Rock formations shaped by geological forces and erosion feature heavily in this state's red-hued national parks.
As the USA's National Park Service celebrates its centenary, we're profiling the wilderness areas it manages.
Today: The national parks of Utah . . .
"One of the world's best sites for an appreciation of the inexorable, titanic forces which have shaped the globe's surface."
- Nicholas Scrattish, historian, in 'Historic Resource Study Bryce Canyon National Park'
This landscape is actually a collection of natural amphitheatres — stone bowls — rather than canyons. Bryce Amphitheatre covers 15.5 square kilometres.
Inside the hollows are hoodoos, which are tall spires of rock protruding from the bottom of arid basins. The park has more hoodoos than any other spot on Earth.
Visitors gazing at hoodoos from the basin rim or trails below see stoic, sometimes human-shaped rock forms ranging from as tall as adults to taller than 10-storey buildings. Observing the upright shapes gives a sense of being a spectator in a Greek amphitheatre. It's understandable why Paiute inhabitants here said the hoodoos were "Evil Legend People".
The dramatic figures of Bryce were shaped by water's freeze-thaw cycle and by erosion from rain (as opposed to by a river carving a canyon). And they continue to be eroded.
Here, about 434km from Las Vegas and Salt Lake City, this landscape can be seen by car or on foot, as well as on snowshoes or cross-country skis and by winter backpacking.
This park is named for homesteader Ebenezer Bryce, a Scottish immigrant who arrived in 1875 and reputedly once said, "It's a hell of a place to lose a cow."
A less practical take on this land today includes such annual events as Prairie Dog Day and geology and astronomy festivals. And because park visitors aren't tending cattle like Mr Bryce, they can stop to appreciate the colours of the rock, which are said to be especially vibrant after a rainstorm.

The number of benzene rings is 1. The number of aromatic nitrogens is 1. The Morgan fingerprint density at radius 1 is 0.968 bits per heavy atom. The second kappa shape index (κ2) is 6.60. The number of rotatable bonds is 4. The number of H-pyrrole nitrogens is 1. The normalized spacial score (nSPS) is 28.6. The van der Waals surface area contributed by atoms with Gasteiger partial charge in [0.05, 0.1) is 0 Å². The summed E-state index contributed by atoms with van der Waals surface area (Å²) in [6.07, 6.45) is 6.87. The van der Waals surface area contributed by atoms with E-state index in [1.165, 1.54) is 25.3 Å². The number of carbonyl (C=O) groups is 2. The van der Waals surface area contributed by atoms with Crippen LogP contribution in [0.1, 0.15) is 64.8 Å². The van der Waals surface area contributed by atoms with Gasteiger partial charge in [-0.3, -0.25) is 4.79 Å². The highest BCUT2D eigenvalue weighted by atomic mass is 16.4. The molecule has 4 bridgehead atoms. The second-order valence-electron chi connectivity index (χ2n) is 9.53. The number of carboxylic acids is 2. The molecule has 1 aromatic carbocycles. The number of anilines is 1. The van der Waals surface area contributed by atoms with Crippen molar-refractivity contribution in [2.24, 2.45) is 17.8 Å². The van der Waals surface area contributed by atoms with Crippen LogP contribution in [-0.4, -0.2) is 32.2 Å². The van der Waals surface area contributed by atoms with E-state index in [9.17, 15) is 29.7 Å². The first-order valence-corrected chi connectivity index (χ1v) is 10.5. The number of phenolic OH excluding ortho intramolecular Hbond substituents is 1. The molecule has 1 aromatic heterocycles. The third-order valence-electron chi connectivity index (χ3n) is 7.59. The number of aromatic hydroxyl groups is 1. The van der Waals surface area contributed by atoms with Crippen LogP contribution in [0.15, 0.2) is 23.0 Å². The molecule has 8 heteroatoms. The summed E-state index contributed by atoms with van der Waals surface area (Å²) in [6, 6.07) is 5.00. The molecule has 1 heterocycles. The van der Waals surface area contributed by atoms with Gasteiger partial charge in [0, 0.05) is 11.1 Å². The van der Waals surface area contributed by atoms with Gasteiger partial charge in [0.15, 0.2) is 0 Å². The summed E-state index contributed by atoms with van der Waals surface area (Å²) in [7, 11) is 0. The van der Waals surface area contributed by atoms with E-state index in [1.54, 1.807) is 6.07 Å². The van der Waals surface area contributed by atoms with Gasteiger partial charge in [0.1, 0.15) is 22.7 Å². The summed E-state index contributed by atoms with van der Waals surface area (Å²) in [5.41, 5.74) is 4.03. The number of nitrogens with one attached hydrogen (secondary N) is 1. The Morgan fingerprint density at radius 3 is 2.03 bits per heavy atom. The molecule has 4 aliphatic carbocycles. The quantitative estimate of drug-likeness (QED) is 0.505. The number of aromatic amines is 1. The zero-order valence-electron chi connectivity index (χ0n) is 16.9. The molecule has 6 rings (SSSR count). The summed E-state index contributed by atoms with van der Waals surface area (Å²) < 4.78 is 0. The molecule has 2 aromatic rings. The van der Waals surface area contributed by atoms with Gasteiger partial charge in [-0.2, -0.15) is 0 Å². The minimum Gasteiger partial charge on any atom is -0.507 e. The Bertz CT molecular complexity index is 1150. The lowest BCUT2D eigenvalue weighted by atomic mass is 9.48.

Size: 35,835 acres
Founded: National monument, 1923; national park, 1928
Attendance: 1,745,804 (2015)
"You can't see anything from a car . . . walk, better yet crawl, on hands and knees, over the sandstone and through the thornbush and cactus.
When traces of blood begin to mark your trail you'll see something, maybe."
- Former Park Service employee Edward Abbey, in his introduction to 'Desert Solitaire: A Season in the Wilderness', on how best to experience the park
It's no surprise the US Postal Service chose to depict this park on one of its commemorative Park Service centennial stamps. Cameras love the complementary combination of red-orange sandstone against high-desert blue skies. Photographers flock here, 236 miles from Salt Lake City, to capture the 2000 arches, as well as the fins, balanced rocks, pinnacles and spires in their best light. It's alluring to filmmakers, as well. Indiana Jones and the Last Crusade is among the movies with scenes filmed here.
The story of the arches begins 65 million years ago, when the area was a dry seabed and the rock was still uncarved, raw material.
Because the resulting natural beauty draws crowds, the Park Service suggests visiting before 8am or after 3pm. And they advise treading with care. The formations are more delicate than their rocky foundation would suggest. That's also true of the ground.
Visitors should avoid stepping on the crusty cryptobiotic soil, which is alive and prevents erosion. That said, seeing the park on foot is suggested and hiking options — from family friendly to strenuous — are plentiful. Among the more physical hikes is a ranger-guided, three-hour one to Fiery Furnace, which includes rock scrambling up and through narrow cracks and along steep ledges above drop-offs.
Sightseeing by car is also possible; popular features, such as Balanced Rock, are visible from the main road.
In this park, so dominated by stony beauty, wildflowers may get overlooked. The Park Service provides an interactive wildflower guide to help visitors to determine what they'll see and when.
Size: 76,679 acres
Founded: National monument, 1929; national park, 1971
Attendance: 1,399,247 (2015)
"Some of the most remote and rugged terrain in the continental United States."
- NASA, on its Earth Observatory website
At this landscape in southeastern Utah near Moab, the rock art (petroglyphs and pictographs) in the Great Gallery is a sort of a message in a bottle sent centuries ago. The well-preserved, life-sized figures with intricate designs are hailed as the most significant rock art in North America.
As the human parade crisscrossing this region evolved, European explorers found Canyonlands to be more of an impediment than a destination.
Today, this land may be appreciated in as little as an hour, with a drive to Grand View Point for a panoramic vista. Add another hour, and there's also time for an 800m hike to Mesa Arch, one of the most popular sites here.